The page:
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UK immigration - what employers can expect in 2016

By Jessica Churchman, Senior Associate Solicitor at Laura Devine Attorneys, New York

April 4 2016 - 2016 is already looking like it may be an annus horribilis for UK immigration. With major changes to Tier 2 on the horizon, an "in/out" EU referendum, and the controversial Immigration Bill 2015 in the pipeline, the UK Government is determined to stick to its mantra of limiting net migration to the tens of thousands.

Changes to Tier 2

Businesses wanting to recruit skilled migrant workers in order to cope with skills shortages in the resident labour market generally must sponsor migrants under Tier 2.

In June 2015, the UK Government commissioned the Migration Advisory Committee (MAC) to report on what it saw as an overuse of Tier 2, and recommend ways to reduce migration under this category. The MAC published its eagerly awaited report in January 2016, and, although there will not be a complete overhaul of Tier 2, the proposals are certainly prohibitive. They include:

  • an increase of the minimum salary threshold for Tier 2 (General) migrants, from £20,800 to £30,000;
  • the introduction of an Immigration Skills Charge, of £1,000 per migrant per year, to fund apprenticeships in the UK. This would be in addition to the Home Office application fees and the Immigration Health Surcharge (IHS) that was introduced in April 2015;
  • an increase in the qualifying period for Tier 2 (Intra-Company Transfer) (ICT) migrants from 12 to 24 months;
  • expanding the IHS to Tier 2 (ICT) migrants who have, so far, been exempt from this charge; and
  • a specific category for third-party contractors, with a higher minimum salary threshold and, potentially, a requirement to advertise the role first. This will particularly impact the IT industry.

Although the MAC's recommendations are not binding, they are highly persuasive and likely to be adopted. Doubling the qualifying period for a Tier 2 (ICT) migrant would put the UK's policy in stark contrast with other developed economies, such as the US, and, we expect, lead to an increase in applications for Restricted Certificates of Sponsorship (of which there are only 20,700 per year).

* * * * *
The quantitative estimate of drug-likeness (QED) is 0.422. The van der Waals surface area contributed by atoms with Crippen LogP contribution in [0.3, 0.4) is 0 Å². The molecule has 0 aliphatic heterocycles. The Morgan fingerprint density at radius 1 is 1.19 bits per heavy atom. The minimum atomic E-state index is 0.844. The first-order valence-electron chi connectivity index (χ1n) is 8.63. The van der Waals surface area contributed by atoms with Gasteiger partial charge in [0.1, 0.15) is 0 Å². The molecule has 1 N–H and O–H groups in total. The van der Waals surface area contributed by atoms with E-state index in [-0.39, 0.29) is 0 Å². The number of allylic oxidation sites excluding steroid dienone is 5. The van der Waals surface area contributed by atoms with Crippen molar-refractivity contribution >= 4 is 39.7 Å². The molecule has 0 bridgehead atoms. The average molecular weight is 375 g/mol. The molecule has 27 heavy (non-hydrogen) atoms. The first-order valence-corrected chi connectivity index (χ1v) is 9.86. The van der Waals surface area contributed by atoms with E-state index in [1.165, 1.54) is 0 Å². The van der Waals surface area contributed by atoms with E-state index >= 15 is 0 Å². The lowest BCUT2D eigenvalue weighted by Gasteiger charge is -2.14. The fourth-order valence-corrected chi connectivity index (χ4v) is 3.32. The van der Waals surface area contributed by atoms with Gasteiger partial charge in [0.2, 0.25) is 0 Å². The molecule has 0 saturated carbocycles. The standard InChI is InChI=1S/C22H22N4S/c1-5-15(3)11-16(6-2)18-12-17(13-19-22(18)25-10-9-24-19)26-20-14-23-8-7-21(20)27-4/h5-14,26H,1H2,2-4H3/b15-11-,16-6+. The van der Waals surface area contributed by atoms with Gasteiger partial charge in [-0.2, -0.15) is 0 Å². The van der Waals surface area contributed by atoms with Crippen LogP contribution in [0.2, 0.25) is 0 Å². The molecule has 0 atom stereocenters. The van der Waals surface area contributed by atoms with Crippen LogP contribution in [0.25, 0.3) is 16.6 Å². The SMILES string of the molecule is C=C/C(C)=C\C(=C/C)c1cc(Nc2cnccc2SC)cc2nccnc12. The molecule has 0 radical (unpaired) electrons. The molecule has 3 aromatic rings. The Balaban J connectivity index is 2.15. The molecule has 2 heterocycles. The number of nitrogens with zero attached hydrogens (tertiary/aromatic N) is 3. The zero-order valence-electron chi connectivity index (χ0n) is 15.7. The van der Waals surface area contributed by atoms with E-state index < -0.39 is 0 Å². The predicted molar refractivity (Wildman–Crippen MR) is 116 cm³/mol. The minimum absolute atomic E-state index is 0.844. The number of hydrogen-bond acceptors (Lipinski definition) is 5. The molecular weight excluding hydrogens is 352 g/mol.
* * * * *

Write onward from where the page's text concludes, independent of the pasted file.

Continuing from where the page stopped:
The spiralling cost of sponsoring migrant workers will disproportionately impact certain businesses, including public sector and creative sponsors, smaller enterprises and start-ups, and those operating outside London. It will make it difficult for some businesses to cope with skills shortages and to attract and retain talent to compete on a global scale, particularly given the diminished immigration options for students who wish to remain in the UK to work after the completion of their studies. On 15 February 2016, the House of Commons Scottish Affairs Committee reported that the limited options for post-study migrants had been harmful to Scotland - which faces different demographic challenges than the rest of the UK - and that Scottish businesses wanting to sponsor migrant workers are impaired by the high salary requirements.

As the MAC concluded, reducing Tier 2 migration will have only a marginal impact on reducing overall net migration. As a result, many in the business community are alarmed at this preoccupation with Tier 2, and see the proposals as potentially highly damaging to the UK's competitiveness. Figures published on 28 January 2016, by the UK Commission for Employment and Skills, show that skills shortage vacancies make up nearly 25% of all job openings. Simon Walker, the Director General of the Institute of Directors, commented that employers hire migrant workers because "they are the right people for the job" and are filling skills gaps, and that it is untrue that UK businesses are undercutting the resident labour market.

We expect many of the changes noted above to be introduced in April 2016, so sponsors that want to use Tier 2 in its current guise should act now.

EU referendum

A referendum on whether or not the UK should remain part of the EU will take place in June 2016. Expect fierce campaigning on both sides, and do not underestimate the consequences of an "out" vote for UK employers; businesses currently recruit widely in the European labour market. According to the latest opinion polls, the British public is fairly evenly split over the decision.